“They’re all using AI because they need to scale,” says Claire Wardle, who leads the misinformation-fighting project First Draft, based in Harvard University’s John F. Kennedy School of Government. AI can speed up time-consuming steps, she says, such as going through the vast amount of content published online every day and flagging material that might be false.
You’re just settling in for a night of Netflix and chill, glass of wine in hand, when the Wi-Fi goes out. You reset the router. Still nothing. Before throwing your modem out the window, you look for the provider’s customer service number, anticipating a full-on shouting match. But on its website, a chat bubble pops up asking if you need help turning your internet back on. The automated message seems to know what you want before you ask for it. You follow the prompts, and your Wi-Fi is back on within minutes.
Just the thought of calling a customer service line makes most of us want to tear out our hair. The prerecorded menu — the type of artificial intelligence (AI) in customer service we’ve heard for years — seems to treat someone at their wits’ end with an intractable problem the exact same way it treats someone with a basic query. But now, a new wave of AI applications is changing that.
Founded in 2015, New York-based Pypestream is using AI and automation to create emotionally intelligent, helpful customer service chatbots.
Much has been written about article-sharing, here in the Kitchen and elsewhere. Many researchers expect — and want — to share their work with colleagues, before, during, and after publication. But depending on how, when, and where they disseminate their work this may or may not be easy to do — legally, or even at all.
Today’s interview, with Maria Ritola, co-founder of Iris.ai highlights a different approach. Building on the success of initiatives like the Open Access button, Unpaywall, and Kopernio, Research for Researchers (R4R) enables researchers to share articles with each other, on request, where it’s legal to do so (per their terms of service). While Iris.ai is a for-profit organization, R4R is a not-for-profit initiative, supported by Open Knowledge International; the R4R API will be available for teams who share their technology alike.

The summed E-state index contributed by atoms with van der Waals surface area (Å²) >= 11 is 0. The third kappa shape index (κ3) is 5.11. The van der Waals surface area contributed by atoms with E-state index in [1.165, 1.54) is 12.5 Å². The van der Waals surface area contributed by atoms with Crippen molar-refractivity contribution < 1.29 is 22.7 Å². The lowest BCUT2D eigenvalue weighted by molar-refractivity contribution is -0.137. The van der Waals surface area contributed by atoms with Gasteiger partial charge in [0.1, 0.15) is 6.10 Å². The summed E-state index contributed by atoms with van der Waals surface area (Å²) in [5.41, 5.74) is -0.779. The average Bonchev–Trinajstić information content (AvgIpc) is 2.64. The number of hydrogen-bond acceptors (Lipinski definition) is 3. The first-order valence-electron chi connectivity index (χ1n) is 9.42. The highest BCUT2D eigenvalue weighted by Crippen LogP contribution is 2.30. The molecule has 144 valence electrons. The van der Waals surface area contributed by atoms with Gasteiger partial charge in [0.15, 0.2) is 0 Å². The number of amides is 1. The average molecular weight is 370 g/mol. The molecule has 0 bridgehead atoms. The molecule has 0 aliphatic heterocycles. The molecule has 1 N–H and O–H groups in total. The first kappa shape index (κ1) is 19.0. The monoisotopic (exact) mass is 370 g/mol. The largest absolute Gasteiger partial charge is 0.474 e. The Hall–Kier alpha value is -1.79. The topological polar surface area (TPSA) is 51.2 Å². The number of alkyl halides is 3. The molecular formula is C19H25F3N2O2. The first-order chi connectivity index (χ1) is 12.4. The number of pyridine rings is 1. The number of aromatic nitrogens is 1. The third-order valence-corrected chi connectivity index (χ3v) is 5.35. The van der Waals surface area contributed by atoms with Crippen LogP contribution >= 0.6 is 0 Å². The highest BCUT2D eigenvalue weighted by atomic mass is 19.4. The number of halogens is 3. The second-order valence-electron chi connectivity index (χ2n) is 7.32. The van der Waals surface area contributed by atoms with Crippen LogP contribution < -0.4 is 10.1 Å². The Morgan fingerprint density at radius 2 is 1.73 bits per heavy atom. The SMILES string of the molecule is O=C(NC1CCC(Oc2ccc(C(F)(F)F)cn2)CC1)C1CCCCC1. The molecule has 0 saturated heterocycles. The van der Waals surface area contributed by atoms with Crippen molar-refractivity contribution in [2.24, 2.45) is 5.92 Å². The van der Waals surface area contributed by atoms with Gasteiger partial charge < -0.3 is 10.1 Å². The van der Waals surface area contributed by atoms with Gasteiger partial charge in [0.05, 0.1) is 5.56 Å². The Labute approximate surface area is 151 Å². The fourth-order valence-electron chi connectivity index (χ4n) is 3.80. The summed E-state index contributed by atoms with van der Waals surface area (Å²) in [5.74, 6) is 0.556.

Pre-publication peer review seems to be as old as science communication itself. The idea is simple: qualified experts will examine your work to see if it passes muster for publication. Reviewers can spot potential problems with the experimental design or your interpretation of the data before the work is presented to the masses.
That sounds great on paper, but the way we perform pre-publication peer review has spawned significant problems that have been shrugged off for too long. I’ve lampooned the process before by imagining what it would be like if major motion picture franchises like Star Wars or The Avengers went through it. Surprisingly few studies have been conducted to support the efficacy of pre-publication peer review, and the pitfalls mentioned below should rattle our confidence that this system is the best we can do.
New York, NY September 17, starting at 3 p.m., Simulmedia ( 401 Park Avenue South, 11th Floor). “TV advertising has helped scale some of the most successful, digitally born, direct-to-consumer brands. But making TV work in this way is hard, and no one has cracked the code—yet. That’s why it’s time to growth hack TV.” [invitation only]
“The National Human Genome Research Institute (NHGRI), who are supportive of PharmGKB and CPIC, have teamed up with the National Cancer Institute (NCI) to survey research and healthcare professionals about genomics education. The results of this survey will help to determine the resource and training priorities for future genomics education.”
“The SkyDeck Berkeley Acceleration Method is a 6-month acceleration process for promising startups in any vertical who are affiliated with UC Berkeley, any UC campus, Lawrence Berkeley Lab, or global founders.” Deadline for Skydeck applications is September 21.
Two open-source projects contributed by Chinese tech giants Baidu and Tencent will focus on machine and deep learning advances with the long-term goal of making the AI technologies easier to use while advancing cloud services using deep learning frameworks.
The Linux Foundation said it would add the two projects to its deep learning community projects focused on boosting the ecosystem for AI, machine learning and deep learning. Tencent’s Angel Project consists of a distributed machine learning platform running on Apache Spark and YARN. Baidu’s Elastic Deep Learning (EDL) framework aims to allow cloud service providers to use deep learning tools to build clustered cloud offerings.
Understanding the brain, in part, means understanding how behavior is created.
To reverse-engineer how neural circuits drive behavior requires accurate and vigorous tracking of behavior, yet the increasingly complex tasks animals perform in the laboratory have made that challenging.
Now, a team of researchers from the Rowland Institute at Harvard, Harvard University, and the University of Tübingen is turning to artificial intelligence technology to solve the problem.
The software they developed, dubbed DeepLabCut, harnesses new learning techniques to track features from the digits of mice, to egg-laying behavior in Drosophila, and beyond. The work is described in an Aug. 20 paper published in Nature Neuroscience.